It is the world's most mysterious manuscript. A book, written by an unknown author, illustrated with pictures that are as bizarre as they are puzzling - and written in a language that even the best cryptographers have been unable to decode. No wonder then, that this script even has a part in Dan Brown's latest bestseller, "The Lost Symbol". The Voynich Manuscript has captivated academics and occultists in equal measure since its discovery 100 years ago. The decoders of the Japanese Purple Code, physicists with high-performance modern computers and polymath historians have all tried their luck. But to date nobody has been able to decipher the book's contents.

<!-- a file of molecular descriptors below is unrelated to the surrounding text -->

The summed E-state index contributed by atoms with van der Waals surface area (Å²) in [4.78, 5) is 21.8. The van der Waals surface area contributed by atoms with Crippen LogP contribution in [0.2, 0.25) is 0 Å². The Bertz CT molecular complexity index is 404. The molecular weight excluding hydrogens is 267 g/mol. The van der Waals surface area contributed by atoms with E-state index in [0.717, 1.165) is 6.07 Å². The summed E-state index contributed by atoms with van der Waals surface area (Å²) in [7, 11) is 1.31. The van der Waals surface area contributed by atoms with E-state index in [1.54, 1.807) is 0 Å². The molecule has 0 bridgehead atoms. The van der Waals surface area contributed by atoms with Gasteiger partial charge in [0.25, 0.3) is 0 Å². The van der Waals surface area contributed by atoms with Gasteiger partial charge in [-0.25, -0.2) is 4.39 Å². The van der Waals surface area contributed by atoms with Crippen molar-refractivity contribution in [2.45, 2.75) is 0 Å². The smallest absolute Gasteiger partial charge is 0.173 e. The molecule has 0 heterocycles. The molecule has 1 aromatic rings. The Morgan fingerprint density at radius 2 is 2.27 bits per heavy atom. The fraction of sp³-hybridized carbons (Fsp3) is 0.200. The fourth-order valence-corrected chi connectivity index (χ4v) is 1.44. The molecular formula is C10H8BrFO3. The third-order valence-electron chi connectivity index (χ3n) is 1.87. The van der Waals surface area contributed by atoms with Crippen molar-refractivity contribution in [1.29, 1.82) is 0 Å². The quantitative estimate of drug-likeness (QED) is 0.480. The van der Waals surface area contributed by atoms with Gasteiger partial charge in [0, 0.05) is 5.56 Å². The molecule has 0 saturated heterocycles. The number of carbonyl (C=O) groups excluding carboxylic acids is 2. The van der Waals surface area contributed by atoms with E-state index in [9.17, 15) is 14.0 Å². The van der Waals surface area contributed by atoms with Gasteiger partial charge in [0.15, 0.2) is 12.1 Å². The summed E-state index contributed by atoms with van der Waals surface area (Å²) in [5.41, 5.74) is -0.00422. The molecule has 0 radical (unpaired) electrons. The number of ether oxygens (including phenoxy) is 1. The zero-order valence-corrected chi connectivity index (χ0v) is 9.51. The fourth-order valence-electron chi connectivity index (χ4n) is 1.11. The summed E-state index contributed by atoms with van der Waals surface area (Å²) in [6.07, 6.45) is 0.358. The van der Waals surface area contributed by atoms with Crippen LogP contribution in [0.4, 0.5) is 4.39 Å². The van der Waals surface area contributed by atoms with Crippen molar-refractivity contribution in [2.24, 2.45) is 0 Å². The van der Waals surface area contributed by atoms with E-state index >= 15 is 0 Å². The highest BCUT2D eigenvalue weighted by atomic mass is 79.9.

Art critic Alastair Sooke delves into the murky world of art theft. Despite the high stakes - and often daring - involved, many cases are shrouded in mystery and go unnoticed by the media. Around 47,000 works of art are reported missing each year, yet it is only the heists involving the world's most valuable paintings that hit the headlines. But high-profile or not - once gone, the works are rarely recovered.
There is one vibratory field that connects all things. It has been called Akasha, Logos, the primordial OM, the music of the spheres, the Higgs field, dark energy, and a thousand other names throughout history. The vibratory field is at the root of all true spiritual experience and scientific investigation. It is the same field of energy that saints, Buddhas, yogis, mystics, priests, shamans and seers, have observed by looking within themselves.